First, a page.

How to fix the clutch pedal hanging problem

Information update: June, 2002

The clutch pedal hanging problem has been plaguing many 993 owners for number of years now, and there are also several different fix option that have risen.  Below is a sequential list of steps to take care of this problem, if the prior step does not fix the problem proceed with the next step (arranged based on repair cost)

(1). Try to lub the clutch pedal mechanism detailed in this DIY
(2). Flush the clutch slave cylinder Click here for DIY procedure
(3). Replace the clutch slave cylinder Click here for DIY procedure
(4). Perform the clutch pedal kinematics technical bulletin update.  Click here for DIY procedure

Caution: Some of you that are suffering the pedal hanging problem may have a different cause. This solution may not be the only solution to the clutch pedal hanging problem.

Symptom:  The clutch pedal does no return all the way up after it is released.  The last 2 inches of travel when released is very rough and sticky. 

Solution: The piston inside the clutch pedal assembly can sometime be expose to dust and dirt causing friction on the piston travel.  I cleaned the piston and lubricated all the connecting linkage and used lithium silicon grease to grease the piston rod. 

Aftermath: The pedal felt smoother and it returned to the original position after it was released without any assistance.

Step 1:  Remove the floor mat.  A plastic round screw holds the carpet in place to the floor pan.  Turn it counter clockwise to loosen the plastic bolt and remove it.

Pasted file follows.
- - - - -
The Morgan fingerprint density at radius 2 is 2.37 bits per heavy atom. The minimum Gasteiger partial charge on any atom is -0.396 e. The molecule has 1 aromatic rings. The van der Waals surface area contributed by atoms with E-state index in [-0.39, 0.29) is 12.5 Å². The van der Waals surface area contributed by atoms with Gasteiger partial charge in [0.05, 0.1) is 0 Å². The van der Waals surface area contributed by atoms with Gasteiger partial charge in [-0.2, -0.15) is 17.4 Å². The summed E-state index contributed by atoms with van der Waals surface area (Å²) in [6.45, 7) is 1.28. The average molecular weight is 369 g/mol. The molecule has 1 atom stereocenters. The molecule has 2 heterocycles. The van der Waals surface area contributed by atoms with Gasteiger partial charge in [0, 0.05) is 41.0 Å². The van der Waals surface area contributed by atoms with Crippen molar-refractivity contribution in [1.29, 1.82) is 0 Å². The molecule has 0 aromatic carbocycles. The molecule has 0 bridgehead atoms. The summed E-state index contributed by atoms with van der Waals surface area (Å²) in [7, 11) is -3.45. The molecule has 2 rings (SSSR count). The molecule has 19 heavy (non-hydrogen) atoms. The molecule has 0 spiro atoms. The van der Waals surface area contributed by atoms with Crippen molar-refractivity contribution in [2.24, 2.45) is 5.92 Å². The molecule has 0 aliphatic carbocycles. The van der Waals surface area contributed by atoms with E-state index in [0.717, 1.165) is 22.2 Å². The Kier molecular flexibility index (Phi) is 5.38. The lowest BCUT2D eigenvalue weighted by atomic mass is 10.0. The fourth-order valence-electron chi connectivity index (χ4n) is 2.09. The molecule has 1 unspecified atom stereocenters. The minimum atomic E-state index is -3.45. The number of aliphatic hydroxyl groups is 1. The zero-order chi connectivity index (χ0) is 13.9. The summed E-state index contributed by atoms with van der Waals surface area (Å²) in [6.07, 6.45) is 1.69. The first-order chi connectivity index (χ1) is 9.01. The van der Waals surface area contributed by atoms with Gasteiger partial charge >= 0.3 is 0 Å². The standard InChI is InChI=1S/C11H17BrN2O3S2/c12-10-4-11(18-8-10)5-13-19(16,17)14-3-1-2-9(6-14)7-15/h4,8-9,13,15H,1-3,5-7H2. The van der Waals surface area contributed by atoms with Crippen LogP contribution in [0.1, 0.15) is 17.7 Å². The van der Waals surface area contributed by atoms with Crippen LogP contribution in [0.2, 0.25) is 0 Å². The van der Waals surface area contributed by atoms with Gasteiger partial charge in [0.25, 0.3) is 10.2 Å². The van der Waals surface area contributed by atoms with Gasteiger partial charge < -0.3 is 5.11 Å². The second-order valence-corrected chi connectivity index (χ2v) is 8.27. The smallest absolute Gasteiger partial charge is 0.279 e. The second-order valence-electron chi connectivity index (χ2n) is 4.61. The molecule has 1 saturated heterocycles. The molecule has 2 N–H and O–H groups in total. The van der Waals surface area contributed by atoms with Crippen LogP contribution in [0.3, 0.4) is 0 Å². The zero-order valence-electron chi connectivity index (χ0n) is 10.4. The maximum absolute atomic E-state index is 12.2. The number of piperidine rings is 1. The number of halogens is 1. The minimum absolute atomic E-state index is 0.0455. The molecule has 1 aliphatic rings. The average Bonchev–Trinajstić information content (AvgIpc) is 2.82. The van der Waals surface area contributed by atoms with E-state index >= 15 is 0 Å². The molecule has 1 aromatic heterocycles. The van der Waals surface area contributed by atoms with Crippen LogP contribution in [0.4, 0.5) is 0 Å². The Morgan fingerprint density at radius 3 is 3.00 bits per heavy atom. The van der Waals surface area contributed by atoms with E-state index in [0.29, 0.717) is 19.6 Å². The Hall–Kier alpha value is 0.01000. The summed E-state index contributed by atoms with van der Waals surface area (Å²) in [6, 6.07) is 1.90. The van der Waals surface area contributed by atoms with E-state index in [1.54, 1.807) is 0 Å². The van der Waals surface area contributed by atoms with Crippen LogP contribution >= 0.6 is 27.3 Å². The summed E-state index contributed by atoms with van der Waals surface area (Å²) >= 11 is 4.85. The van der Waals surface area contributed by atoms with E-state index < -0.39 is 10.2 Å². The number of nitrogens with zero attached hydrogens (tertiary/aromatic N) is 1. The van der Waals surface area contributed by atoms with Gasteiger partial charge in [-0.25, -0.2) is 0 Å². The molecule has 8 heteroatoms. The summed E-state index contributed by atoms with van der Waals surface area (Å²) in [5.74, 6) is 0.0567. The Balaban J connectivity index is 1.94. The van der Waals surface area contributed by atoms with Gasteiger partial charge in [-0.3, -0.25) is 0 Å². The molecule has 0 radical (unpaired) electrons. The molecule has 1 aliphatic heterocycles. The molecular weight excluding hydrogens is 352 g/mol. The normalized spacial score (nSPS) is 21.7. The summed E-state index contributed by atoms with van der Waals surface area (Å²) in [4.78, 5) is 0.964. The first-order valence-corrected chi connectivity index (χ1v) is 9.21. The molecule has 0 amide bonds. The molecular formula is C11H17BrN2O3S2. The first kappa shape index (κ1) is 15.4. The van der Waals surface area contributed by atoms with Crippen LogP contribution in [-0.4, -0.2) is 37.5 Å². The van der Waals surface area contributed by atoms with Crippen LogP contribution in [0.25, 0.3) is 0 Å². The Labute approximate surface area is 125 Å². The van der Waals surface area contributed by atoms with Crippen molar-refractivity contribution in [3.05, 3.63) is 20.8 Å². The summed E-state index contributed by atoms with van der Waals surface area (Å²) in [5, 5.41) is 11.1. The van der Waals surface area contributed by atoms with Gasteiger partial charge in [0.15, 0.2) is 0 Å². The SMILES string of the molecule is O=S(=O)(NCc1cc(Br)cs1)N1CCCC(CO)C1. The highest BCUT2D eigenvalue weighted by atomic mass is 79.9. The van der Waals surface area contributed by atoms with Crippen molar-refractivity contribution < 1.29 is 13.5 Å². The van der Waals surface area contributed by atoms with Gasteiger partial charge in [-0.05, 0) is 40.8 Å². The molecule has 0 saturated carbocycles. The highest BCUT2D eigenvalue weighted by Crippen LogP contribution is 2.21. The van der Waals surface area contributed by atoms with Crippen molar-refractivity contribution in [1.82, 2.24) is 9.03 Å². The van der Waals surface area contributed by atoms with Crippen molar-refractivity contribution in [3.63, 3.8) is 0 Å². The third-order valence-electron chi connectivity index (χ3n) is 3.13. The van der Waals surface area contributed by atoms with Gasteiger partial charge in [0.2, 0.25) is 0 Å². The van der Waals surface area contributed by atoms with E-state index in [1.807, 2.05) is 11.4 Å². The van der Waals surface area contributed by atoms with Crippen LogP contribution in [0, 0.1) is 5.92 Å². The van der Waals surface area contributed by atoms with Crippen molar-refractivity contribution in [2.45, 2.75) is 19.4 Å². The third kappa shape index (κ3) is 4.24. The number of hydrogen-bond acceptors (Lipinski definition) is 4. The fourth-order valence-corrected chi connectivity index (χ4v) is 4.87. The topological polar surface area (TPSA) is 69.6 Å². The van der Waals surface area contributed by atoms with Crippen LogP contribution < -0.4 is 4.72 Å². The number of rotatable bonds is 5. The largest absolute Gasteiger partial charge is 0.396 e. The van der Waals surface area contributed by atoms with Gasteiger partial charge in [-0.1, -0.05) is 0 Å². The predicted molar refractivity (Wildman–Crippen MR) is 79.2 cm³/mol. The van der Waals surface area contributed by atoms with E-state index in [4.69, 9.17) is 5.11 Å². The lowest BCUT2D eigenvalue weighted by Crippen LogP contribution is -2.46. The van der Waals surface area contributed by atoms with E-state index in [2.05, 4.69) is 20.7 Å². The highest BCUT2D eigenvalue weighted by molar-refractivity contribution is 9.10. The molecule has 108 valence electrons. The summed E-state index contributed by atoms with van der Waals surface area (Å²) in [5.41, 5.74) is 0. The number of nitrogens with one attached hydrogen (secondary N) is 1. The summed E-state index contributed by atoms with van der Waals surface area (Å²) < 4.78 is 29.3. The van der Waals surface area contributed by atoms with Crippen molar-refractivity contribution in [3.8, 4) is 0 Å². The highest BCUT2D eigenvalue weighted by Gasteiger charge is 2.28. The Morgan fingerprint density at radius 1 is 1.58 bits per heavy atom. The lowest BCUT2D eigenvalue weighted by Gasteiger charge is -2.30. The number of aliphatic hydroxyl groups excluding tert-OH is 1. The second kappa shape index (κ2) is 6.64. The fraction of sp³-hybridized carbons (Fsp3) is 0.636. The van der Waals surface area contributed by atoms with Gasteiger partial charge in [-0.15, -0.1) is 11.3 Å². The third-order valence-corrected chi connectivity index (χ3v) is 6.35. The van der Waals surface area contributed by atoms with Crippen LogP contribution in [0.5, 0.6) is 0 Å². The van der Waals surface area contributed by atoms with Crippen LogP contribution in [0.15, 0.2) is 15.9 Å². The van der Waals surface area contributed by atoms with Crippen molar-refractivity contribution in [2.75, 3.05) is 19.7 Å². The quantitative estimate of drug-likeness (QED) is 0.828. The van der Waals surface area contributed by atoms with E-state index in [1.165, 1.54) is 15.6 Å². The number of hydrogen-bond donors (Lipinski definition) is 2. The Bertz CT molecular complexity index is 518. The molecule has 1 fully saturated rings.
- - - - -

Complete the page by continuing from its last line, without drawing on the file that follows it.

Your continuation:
Step 2: Remove the carpet underneath the pedals will expose the wooden floor board that covers the pedal assembly.

Step 3:  There are 3 philips screws that holds the wooden floor board in place near the bottom of the floor board, you will need to pull back the carpet to see them.  There is one screw that is hidden underneath the gas pedal, you will need to pull the gas pedal off it's socket to get to that screw.  Just pull the gas pedal away from the top of the pedal will release it from the ball socket.

Step 4: From this point on everything could be different from car to car and problem to problem.  I want to show the pictures of where I cleaned and applied grease to.   I did notice that the protective rubber boot for the piston assembly was cracked and that was how dirt got into the piston.  Besides cleaning the piston rod and greasing it, I also lubricated all the linkage associated with the clutch pedal assembly.

To install everything back should be very straightforward with the exception of pushing the gas pedal back to it's connecting socket.  It is hard to exert force on the gas pedal and expecting it to stay.  The function of the gas pedal is for you to push upon it, and pushing it all the way down will not give you enough leverage to push the rod back into its socket.  After playing with damn thing I figured out in order for the gas pedal connecting rod to stay I need to wedge a screw driver underneath the connecting rod as a leverage for the gas pedal to push against. 


Tom Randel have some input about the gas pedal, sounds like an easier way to do this.  Here is his suggestions. 
 I've found that I can release the gas pedal by completely unscrewing the height adjustment screw.  Just undo the lock nut, then unscrew.  The ball swivels 360 degrees in the socket.  It's real easy to put it back in.  I've never tried to pull the ball out of the socket, but the description sounds harder than unscrewing the height adjustment screw.  You can also customize the throttle height this way. Just don't put it too low or the "stop" on the back of the pedal will hit the floor board before WOT.

I have found when replacing the pedal to the little arm, it is easier if you grab the arm with a pair of Visegrips then push the pedal against the hole. A little grease on the ball part of the arm helps also
Gary Bayless


Donor car for this DIY: John Chung's 95 993.
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